It was a sad, sad day when I realised unicorns didn’t exist and that I would be riding a bike instead of a magical beast to school each day. Cyclops on the other hand – wasn’t phased. I was quite happy with those one-eyed monsters just being myths AND YET; it has been recently brought to my attention that they’re not so mythical after all.
Cyclops live amongst us, and in this post eye’ll spy with my little eye… a single eye, on a shark, kitten and goat. They’re all suffering from cyclopia, an extremely rare mutation that leads to drastic change in facial features including, most noticeably, just one huge eye in the centre of their face.
Forget sharknado, this is sharkclopia:
In 2011 a fisherman caught a pregnant female Dusky Shark off the Gulf of California, only to find an unusual looking embryo inside. The pup inside was suffering not only from cyclopia but had perfect albinism as well, a complete lack of pigmentation.
In addition to the gaping eye, animals with cyclopia have a range of other features. As you can see on the shark there’s also a lack of nostrils, a bump on the head and a flat snout.
And while the head is so abnormal it looks cartoon, the rest of the body was completely normal in structure and function.
Cy the Cyclopic kitten
Back further to 2006 and meet Cy, a kitten born with cyclopia. Despite the owners best efforts, sadly he died from the mutation not long after. Perhaps you’re wondering why? Sure the vision is poorer but you can still see with one eye. And having no nose makes you look a little Vodemort-y but you could still breathe through your mouth?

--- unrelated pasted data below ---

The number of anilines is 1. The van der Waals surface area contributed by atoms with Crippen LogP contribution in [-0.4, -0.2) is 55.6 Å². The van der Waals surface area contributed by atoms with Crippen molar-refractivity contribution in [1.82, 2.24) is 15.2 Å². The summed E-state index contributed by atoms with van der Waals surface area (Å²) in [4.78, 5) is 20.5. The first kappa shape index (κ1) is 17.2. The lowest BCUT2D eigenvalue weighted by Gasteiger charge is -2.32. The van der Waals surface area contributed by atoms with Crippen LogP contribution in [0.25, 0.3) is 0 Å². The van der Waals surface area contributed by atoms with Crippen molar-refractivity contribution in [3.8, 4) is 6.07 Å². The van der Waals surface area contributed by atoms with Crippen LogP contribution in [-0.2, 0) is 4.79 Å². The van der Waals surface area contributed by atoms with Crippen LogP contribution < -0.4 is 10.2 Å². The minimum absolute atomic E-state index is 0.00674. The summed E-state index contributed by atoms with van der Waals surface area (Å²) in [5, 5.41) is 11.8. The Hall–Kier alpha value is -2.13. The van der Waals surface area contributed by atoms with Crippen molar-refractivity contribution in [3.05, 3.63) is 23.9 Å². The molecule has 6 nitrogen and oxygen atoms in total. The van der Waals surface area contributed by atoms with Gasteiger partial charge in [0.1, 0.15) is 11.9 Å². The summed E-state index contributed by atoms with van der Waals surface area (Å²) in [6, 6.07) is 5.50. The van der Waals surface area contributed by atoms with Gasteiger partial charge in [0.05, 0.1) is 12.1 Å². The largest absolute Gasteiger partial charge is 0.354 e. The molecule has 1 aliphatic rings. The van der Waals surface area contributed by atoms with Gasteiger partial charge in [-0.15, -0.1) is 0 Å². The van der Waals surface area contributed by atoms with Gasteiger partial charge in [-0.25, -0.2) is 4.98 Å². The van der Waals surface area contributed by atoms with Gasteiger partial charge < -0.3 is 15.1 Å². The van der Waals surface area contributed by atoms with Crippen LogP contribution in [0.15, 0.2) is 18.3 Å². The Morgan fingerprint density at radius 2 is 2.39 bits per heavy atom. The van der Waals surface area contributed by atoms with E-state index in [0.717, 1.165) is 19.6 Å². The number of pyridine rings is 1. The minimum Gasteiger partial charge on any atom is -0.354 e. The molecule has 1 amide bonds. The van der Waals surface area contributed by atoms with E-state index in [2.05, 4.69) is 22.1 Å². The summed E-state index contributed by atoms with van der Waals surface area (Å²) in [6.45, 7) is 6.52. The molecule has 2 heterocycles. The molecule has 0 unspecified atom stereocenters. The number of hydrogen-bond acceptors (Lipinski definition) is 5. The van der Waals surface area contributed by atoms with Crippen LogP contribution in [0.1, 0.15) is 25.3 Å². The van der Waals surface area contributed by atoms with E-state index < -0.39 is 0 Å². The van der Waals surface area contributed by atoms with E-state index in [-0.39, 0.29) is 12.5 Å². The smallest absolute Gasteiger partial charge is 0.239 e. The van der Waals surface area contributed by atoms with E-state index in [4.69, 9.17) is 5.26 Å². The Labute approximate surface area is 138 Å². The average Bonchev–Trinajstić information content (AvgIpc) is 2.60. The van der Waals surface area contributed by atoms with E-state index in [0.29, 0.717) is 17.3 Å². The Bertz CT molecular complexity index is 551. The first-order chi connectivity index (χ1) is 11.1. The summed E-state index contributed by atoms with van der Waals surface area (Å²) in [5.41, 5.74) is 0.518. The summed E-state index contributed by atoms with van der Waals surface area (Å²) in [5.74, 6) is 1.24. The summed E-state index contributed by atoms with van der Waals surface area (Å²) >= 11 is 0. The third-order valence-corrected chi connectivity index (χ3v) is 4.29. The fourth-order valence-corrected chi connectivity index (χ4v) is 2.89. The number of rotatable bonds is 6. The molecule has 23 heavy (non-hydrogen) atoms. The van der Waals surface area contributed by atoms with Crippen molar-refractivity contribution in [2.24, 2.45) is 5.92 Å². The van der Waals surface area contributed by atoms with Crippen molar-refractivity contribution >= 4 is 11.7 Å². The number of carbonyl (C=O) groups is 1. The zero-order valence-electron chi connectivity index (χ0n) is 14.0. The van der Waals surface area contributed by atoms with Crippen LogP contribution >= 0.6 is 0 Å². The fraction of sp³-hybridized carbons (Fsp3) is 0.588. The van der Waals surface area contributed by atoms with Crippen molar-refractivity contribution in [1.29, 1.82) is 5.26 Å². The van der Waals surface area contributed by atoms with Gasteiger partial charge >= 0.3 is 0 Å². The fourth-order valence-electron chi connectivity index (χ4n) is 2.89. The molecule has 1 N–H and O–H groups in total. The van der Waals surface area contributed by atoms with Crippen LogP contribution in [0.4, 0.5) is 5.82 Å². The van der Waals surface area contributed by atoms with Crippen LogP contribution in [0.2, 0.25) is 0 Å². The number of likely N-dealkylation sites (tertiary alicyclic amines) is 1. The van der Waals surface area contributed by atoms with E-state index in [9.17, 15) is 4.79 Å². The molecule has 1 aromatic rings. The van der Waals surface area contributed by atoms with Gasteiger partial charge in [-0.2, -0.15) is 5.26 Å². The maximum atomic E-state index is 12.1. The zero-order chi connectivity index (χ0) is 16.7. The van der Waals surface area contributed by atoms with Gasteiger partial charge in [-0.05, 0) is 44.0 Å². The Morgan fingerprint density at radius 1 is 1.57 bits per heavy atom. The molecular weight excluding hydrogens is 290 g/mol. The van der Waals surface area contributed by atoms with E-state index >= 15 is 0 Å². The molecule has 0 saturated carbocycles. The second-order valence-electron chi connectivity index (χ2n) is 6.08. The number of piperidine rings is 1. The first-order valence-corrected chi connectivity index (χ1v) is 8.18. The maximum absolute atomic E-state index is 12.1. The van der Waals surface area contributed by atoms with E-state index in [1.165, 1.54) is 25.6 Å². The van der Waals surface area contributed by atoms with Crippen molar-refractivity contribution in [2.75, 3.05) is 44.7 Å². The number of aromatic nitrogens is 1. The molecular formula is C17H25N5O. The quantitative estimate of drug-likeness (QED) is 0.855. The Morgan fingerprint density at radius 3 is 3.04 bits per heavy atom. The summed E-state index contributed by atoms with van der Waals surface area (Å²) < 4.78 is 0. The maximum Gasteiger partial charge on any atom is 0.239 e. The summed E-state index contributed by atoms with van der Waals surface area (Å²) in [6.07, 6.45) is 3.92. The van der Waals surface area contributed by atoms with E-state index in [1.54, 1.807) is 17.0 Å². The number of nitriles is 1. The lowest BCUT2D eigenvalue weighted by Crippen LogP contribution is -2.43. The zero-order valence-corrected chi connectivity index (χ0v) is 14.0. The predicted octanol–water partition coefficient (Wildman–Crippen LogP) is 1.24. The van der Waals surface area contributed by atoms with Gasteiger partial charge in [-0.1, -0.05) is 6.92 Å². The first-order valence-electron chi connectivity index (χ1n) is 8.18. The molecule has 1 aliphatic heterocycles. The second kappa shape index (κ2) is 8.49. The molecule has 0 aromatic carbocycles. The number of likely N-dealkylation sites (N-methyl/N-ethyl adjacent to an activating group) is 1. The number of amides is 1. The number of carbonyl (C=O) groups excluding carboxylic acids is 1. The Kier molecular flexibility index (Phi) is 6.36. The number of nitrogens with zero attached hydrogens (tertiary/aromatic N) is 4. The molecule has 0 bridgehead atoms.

The problem is that cyclopia is also always associated with alobar holoprosencephaly a word which has probably made you immediately want to stop reading BUT simply describes the brain not completely separating into its two hemispheres.
This not only causes the facial abnormalities but also leads to problems with brain function too, which is why most cyclopic animals die not long after birth.
Not kidding, a Cyclops goat
Lastly in 2004, a village in Folweni, South Africa were amazed to find a goat born with a single eye. They called him Umlingo, meaning miracle – but what actually causes this rare mutation?
There’s a plant, Veratrum californicum a.k.a Western False Hellebore, which if eaten early in the female’s pregnancy can cause this deformity. Otherwise it can happen spontaneously as well and this is even rarer. Scientists found just one case of the mutation in 22, 000 mice, one case in 25, 000 rats and eight cases in 10, 000 rabbits.
So now you know. A rare mutation is bringing cyclops out of mythology and into the real world. Their fascinating faces show us just how great the repercussions can be from a tiny tweak in an animal’s development and also reminds us just how well the two eye thing works.
Let’s stick with that.
Bejarano-Álvarez, O. M., & Galván-Magaña, F. (2013). First report of an embryonic dusky shark (Carcharhinus obscurus) with cyclopia and other abnormalities. Marine Biodiversity Records, 6, e11.
Pourlis, A. F., Ioannou, A., & Magras, I. N. (2003). SPONTANEOUS KITTEN’S CYCLOPIA. CHAVKOVÁ, Z., GUZY, J., MAREKOVÁ, M., CHOVANOVÁ, Z., TOMEČKOVÁ, V., 47(1), 48-51.